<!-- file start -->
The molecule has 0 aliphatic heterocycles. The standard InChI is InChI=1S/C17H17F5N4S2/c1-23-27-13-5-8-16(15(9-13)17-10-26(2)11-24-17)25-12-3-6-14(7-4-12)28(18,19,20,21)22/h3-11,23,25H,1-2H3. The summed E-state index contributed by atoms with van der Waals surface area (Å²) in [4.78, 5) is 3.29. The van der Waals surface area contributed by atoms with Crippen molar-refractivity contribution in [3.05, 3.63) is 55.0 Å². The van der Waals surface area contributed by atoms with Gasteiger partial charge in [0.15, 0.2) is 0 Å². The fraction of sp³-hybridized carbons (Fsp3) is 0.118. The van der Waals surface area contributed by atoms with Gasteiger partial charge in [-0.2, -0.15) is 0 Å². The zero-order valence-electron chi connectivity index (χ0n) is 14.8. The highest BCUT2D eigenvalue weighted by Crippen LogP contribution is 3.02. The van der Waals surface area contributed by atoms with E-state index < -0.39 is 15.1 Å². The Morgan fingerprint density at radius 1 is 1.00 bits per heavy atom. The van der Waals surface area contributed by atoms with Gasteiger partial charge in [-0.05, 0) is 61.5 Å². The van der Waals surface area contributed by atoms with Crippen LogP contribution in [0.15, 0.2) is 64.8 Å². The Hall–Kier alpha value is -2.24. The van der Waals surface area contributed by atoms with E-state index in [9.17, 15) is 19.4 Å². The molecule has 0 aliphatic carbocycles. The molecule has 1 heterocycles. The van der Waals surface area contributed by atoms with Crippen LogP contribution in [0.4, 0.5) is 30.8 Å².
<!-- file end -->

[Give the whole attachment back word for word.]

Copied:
The molecule has 0 aliphatic heterocycles. The standard InChI is InChI=1S/C17H17F5N4S2/c1-23-27-13-5-8-16(15(9-13)17-10-26(2)11-24-17)25-12-3-6-14(7-4-12)28(18,19,20,21)22/h3-11,23,25H,1-2H3. The summed E-state index contributed by atoms with van der Waals surface area (Å²) in [4.78, 5) is 3.29. The van der Waals surface area contributed by atoms with Crippen molar-refractivity contribution in [3.05, 3.63) is 55.0 Å². The van der Waals surface area contributed by atoms with Gasteiger partial charge in [0.15, 0.2) is 0 Å². The fraction of sp³-hybridized carbons (Fsp3) is 0.118. The van der Waals surface area contributed by atoms with Gasteiger partial charge in [-0.2, -0.15) is 0 Å². The zero-order valence-electron chi connectivity index (χ0n) is 14.8. The highest BCUT2D eigenvalue weighted by Crippen LogP contribution is 3.02. The van der Waals surface area contributed by atoms with E-state index < -0.39 is 15.1 Å². The Morgan fingerprint density at radius 1 is 1.00 bits per heavy atom. The van der Waals surface area contributed by atoms with Gasteiger partial charge in [-0.05, 0) is 61.5 Å². The van der Waals surface area contributed by atoms with Crippen LogP contribution in [0.15, 0.2) is 64.8 Å². The Hall–Kier alpha value is -2.24. The van der Waals surface area contributed by atoms with E-state index in [9.17, 15) is 19.4 Å². The molecule has 0 aliphatic carbocycles. The molecule has 1 heterocycles. The van der Waals surface area contributed by atoms with Crippen LogP contribution in [0.4, 0.5) is 30.8 Å².